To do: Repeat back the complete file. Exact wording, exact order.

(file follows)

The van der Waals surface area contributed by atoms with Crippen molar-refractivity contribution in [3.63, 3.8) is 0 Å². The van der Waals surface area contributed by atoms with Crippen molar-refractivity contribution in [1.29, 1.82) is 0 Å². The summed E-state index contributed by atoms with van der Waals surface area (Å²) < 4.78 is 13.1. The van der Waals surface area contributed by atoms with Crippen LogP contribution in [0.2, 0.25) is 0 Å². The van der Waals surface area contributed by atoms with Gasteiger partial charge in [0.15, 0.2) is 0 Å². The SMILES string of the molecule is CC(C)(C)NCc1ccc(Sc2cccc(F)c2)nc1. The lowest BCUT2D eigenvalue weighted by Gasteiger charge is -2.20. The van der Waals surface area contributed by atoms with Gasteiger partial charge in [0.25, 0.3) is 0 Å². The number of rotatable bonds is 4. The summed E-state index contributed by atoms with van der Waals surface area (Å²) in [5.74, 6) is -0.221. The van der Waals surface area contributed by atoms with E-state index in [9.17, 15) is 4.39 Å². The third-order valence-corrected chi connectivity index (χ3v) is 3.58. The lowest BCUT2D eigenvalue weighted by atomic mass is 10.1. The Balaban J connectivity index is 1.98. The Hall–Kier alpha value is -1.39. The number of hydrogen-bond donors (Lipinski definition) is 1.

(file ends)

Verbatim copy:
The van der Waals surface area contributed by atoms with Crippen molar-refractivity contribution in [3.63, 3.8) is 0 Å². The van der Waals surface area contributed by atoms with Crippen molar-refractivity contribution in [1.29, 1.82) is 0 Å². The summed E-state index contributed by atoms with van der Waals surface area (Å²) < 4.78 is 13.1. The van der Waals surface area contributed by atoms with Crippen LogP contribution in [0.2, 0.25) is 0 Å². The van der Waals surface area contributed by atoms with Gasteiger partial charge in [0.15, 0.2) is 0 Å². The SMILES string of the molecule is CC(C)(C)NCc1ccc(Sc2cccc(F)c2)nc1. The lowest BCUT2D eigenvalue weighted by Gasteiger charge is -2.20. The van der Waals surface area contributed by atoms with Gasteiger partial charge in [0.25, 0.3) is 0 Å². The number of rotatable bonds is 4. The summed E-state index contributed by atoms with van der Waals surface area (Å²) in [5.74, 6) is -0.221. The van der Waals surface area contributed by atoms with E-state index in [9.17, 15) is 4.39 Å². The third-order valence-corrected chi connectivity index (χ3v) is 3.58. The lowest BCUT2D eigenvalue weighted by atomic mass is 10.1. The Balaban J connectivity index is 1.98. The Hall–Kier alpha value is -1.39. The number of hydrogen-bond donors (Lipinski definition) is 1.